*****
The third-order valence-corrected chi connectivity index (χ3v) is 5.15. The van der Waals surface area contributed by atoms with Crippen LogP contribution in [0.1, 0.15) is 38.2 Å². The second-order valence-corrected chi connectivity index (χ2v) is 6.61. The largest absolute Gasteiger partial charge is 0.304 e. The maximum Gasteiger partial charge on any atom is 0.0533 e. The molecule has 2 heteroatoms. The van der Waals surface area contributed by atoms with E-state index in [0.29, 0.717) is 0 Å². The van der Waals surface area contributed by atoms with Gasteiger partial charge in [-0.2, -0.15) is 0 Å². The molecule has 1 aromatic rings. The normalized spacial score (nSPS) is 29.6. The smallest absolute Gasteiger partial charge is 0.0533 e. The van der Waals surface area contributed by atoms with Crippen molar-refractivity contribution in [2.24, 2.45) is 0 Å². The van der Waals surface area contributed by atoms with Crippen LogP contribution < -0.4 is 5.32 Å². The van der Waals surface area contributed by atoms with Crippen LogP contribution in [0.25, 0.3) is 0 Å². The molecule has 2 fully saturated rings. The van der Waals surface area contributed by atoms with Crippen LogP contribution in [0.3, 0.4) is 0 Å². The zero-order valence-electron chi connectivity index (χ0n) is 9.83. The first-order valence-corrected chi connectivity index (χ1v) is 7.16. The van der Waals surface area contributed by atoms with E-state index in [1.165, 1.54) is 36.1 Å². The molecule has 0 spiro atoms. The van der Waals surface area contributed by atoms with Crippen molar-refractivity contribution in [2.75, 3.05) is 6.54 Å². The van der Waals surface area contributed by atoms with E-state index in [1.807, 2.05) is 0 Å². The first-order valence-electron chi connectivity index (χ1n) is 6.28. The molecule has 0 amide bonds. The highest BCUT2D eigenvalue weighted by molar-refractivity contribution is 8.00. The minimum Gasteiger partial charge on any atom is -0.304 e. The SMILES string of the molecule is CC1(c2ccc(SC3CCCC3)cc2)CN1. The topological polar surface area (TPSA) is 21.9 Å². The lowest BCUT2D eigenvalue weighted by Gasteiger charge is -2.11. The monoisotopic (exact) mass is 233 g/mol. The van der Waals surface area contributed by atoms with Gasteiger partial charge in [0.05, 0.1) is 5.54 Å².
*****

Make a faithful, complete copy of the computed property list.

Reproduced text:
The third-order valence-corrected chi connectivity index (χ3v) is 5.15. The van der Waals surface area contributed by atoms with Crippen LogP contribution in [0.1, 0.15) is 38.2 Å². The second-order valence-corrected chi connectivity index (χ2v) is 6.61. The largest absolute Gasteiger partial charge is 0.304 e. The maximum Gasteiger partial charge on any atom is 0.0533 e. The molecule has 2 heteroatoms. The van der Waals surface area contributed by atoms with E-state index in [0.29, 0.717) is 0 Å². The van der Waals surface area contributed by atoms with Gasteiger partial charge in [-0.2, -0.15) is 0 Å². The molecule has 1 aromatic rings. The normalized spacial score (nSPS) is 29.6. The smallest absolute Gasteiger partial charge is 0.0533 e. The van der Waals surface area contributed by atoms with Crippen molar-refractivity contribution in [2.24, 2.45) is 0 Å². The van der Waals surface area contributed by atoms with Crippen LogP contribution < -0.4 is 5.32 Å². The van der Waals surface area contributed by atoms with Crippen LogP contribution in [0.25, 0.3) is 0 Å². The molecule has 2 fully saturated rings. The van der Waals surface area contributed by atoms with Crippen LogP contribution in [0.3, 0.4) is 0 Å². The zero-order valence-electron chi connectivity index (χ0n) is 9.83. The first-order valence-corrected chi connectivity index (χ1v) is 7.16. The van der Waals surface area contributed by atoms with E-state index in [1.165, 1.54) is 36.1 Å². The molecule has 0 spiro atoms. The van der Waals surface area contributed by atoms with Crippen molar-refractivity contribution in [2.75, 3.05) is 6.54 Å². The van der Waals surface area contributed by atoms with E-state index in [1.807, 2.05) is 0 Å². The first-order valence-electron chi connectivity index (χ1n) is 6.28. The molecule has 0 amide bonds. The highest BCUT2D eigenvalue weighted by molar-refractivity contribution is 8.00. The minimum Gasteiger partial charge on any atom is -0.304 e. The SMILES string of the molecule is CC1(c2ccc(SC3CCCC3)cc2)CN1. The topological polar surface area (TPSA) is 21.9 Å². The lowest BCUT2D eigenvalue weighted by Gasteiger charge is -2.11. The monoisotopic (exact) mass is 233 g/mol. The van der Waals surface area contributed by atoms with Gasteiger partial charge in [0.05, 0.1) is 5.54 Å².